Donating your eggs – what’s involved?

Many women know first-hand the joy of being a mum and want to give this gift to others. You may be in this situation and know an individual or couple struggling with infertility, or a same-sex couple who needs an egg to realise their dream of parenthood. If this is the case, you can donate to them as a known donor. Alternatively, you may wish to become an anonymous donor, allowing people you don’t know to benefit from your donation.

Whether you intend to donate to friends or family, or anonymously, there are several things to consider before you make your decision. Although it can be an incredibly rewarding experience, donating your eggs is a physical and emotional commitment with potentially lifelong implications. It is therefore important to be fully informed before you decide to become a donor.

Things to consider before you donate

Legal issues

In Australia, donors have no legal connection to any child conceived as a result of their donation. This means they have no parental responsibilities and are not required to pay child support. Donors also have no legal rights to the child and cannot be granted custody. If you are donating as a known donor, you and the intended parents should discuss how much involvement, if any, you will have in the child’s life. Boundaries should be worked out before you embark on this journey and you may wish to seek legal advice to facilitate this.

If you intend to become an anonymous donor, it’s important to understand that donation is not truly anonymous in Victoria. Children born from your donation can legally request access to your identifying information after they turn 18. This means you may receive contact from them. Additionally, some of your details will be shared with potential recipients – these include eye colour, height, cultural background and health. However, your identity will remain hidden from potential recipients.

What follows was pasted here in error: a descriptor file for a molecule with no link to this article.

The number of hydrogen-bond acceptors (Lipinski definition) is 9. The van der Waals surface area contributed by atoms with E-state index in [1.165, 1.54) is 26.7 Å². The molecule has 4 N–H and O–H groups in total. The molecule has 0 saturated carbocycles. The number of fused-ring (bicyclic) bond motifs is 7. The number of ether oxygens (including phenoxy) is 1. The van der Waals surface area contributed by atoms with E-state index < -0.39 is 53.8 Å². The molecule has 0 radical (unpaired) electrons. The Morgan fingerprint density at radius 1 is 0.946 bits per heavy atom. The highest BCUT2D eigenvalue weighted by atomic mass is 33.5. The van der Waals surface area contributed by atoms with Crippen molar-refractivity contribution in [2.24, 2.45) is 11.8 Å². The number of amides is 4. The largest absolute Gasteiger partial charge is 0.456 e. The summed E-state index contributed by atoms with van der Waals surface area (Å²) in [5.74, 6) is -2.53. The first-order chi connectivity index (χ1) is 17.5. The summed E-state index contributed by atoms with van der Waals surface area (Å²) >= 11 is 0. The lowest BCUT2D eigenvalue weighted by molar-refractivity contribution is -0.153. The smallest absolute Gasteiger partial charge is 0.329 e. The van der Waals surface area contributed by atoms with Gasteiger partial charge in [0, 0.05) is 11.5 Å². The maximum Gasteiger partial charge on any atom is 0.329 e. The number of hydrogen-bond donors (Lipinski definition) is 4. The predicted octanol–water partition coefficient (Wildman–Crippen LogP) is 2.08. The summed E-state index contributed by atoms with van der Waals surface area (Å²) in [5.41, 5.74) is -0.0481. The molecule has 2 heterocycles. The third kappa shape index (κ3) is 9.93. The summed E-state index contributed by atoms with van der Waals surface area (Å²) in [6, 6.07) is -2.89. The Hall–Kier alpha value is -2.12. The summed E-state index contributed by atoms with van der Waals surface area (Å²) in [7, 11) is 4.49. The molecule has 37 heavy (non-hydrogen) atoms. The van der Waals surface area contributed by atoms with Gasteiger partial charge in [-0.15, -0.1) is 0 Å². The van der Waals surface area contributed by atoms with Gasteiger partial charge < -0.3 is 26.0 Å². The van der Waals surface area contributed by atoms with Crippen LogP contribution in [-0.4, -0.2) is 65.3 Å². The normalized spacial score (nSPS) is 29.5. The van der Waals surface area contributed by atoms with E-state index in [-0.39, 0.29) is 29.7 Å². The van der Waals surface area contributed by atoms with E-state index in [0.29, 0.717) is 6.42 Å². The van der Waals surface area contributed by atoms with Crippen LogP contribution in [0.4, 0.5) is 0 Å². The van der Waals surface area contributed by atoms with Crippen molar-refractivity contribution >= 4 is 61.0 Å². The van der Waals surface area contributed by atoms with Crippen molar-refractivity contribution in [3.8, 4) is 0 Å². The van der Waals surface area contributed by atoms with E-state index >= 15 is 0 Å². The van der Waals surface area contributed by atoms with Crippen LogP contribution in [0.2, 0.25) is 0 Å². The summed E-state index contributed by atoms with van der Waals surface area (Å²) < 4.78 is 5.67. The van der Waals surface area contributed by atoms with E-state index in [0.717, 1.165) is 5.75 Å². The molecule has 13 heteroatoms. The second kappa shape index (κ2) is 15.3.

Financial considerations

In Australia, egg and sperm donation must be altruistic. That is, you cannot receive financial compensation for your donation. However, reasonable expenses can be paid by the recipients, including medical and out-of-pocket costs (such as travel expenses).

Emotional implications

Before you donate, you are required to attend mandatory counselling sessions. This is to make sure you fully understand the legal, social and emotional aspects of egg donation. How do you feel about someone else raising a child who is genetically related to you? How will your decision to donate affect your family and children (if you have them)? How do you feel about the potential for future contact with one or more children or adults born as a result of your donation?

At Newlife IVF, our experienced fertility counsellors can help you consider these questions and more. You will complete your counselling feeling fully informed and reassured about your decision and its possible effects on your life in the future.

Physical factors

To become an egg donor, you must be mentally and physically healthy, living a healthy lifestyle, with no family history of inheritable disease. You are also required to be at least 21 years old before you can donate. Ideally, you should be younger than 38 years old. A mandatory health check, including blood tests and ultrasounds, will be performed. You will also be asked lots of questions about your personal and family health history. Once you are given the all-clear, you will be able to donate.

What happens when you donate your eggs

The process of donating your eggs will differ depending on whether you already have frozen eggs available – i.e. from a previous in vitro fertilisation (IVF) cycle – or need to have your eggs collected. Below we discuss both scenarios.